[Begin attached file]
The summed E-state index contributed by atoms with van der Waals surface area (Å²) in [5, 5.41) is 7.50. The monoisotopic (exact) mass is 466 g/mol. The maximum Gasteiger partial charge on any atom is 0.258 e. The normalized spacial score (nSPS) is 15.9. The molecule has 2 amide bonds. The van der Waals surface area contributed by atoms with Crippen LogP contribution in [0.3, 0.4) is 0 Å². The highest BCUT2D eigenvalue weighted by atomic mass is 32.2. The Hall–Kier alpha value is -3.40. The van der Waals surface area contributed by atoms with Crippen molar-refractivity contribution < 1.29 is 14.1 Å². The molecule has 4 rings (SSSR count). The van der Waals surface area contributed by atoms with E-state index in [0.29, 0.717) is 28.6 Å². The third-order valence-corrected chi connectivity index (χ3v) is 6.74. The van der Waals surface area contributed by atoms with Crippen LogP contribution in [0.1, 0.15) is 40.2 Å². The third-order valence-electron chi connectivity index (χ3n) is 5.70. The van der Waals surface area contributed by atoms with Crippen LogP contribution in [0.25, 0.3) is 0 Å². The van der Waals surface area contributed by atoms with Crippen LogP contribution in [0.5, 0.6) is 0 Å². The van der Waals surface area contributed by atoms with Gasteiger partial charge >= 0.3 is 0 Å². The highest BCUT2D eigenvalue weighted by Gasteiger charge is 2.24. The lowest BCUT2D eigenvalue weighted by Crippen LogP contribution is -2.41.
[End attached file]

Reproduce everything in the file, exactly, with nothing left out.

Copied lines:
The summed E-state index contributed by atoms with van der Waals surface area (Å²) in [5, 5.41) is 7.50. The monoisotopic (exact) mass is 466 g/mol. The maximum Gasteiger partial charge on any atom is 0.258 e. The normalized spacial score (nSPS) is 15.9. The molecule has 2 amide bonds. The van der Waals surface area contributed by atoms with Crippen LogP contribution in [0.3, 0.4) is 0 Å². The highest BCUT2D eigenvalue weighted by atomic mass is 32.2. The Hall–Kier alpha value is -3.40. The van der Waals surface area contributed by atoms with Crippen molar-refractivity contribution < 1.29 is 14.1 Å². The molecule has 4 rings (SSSR count). The van der Waals surface area contributed by atoms with E-state index in [0.29, 0.717) is 28.6 Å². The third-order valence-corrected chi connectivity index (χ3v) is 6.74. The van der Waals surface area contributed by atoms with Crippen LogP contribution in [0.1, 0.15) is 40.2 Å². The third-order valence-electron chi connectivity index (χ3n) is 5.70. The van der Waals surface area contributed by atoms with Crippen LogP contribution in [0.25, 0.3) is 0 Å². The van der Waals surface area contributed by atoms with Crippen LogP contribution in [0.5, 0.6) is 0 Å². The van der Waals surface area contributed by atoms with Gasteiger partial charge >= 0.3 is 0 Å². The highest BCUT2D eigenvalue weighted by Gasteiger charge is 2.24. The lowest BCUT2D eigenvalue weighted by Crippen LogP contribution is -2.41.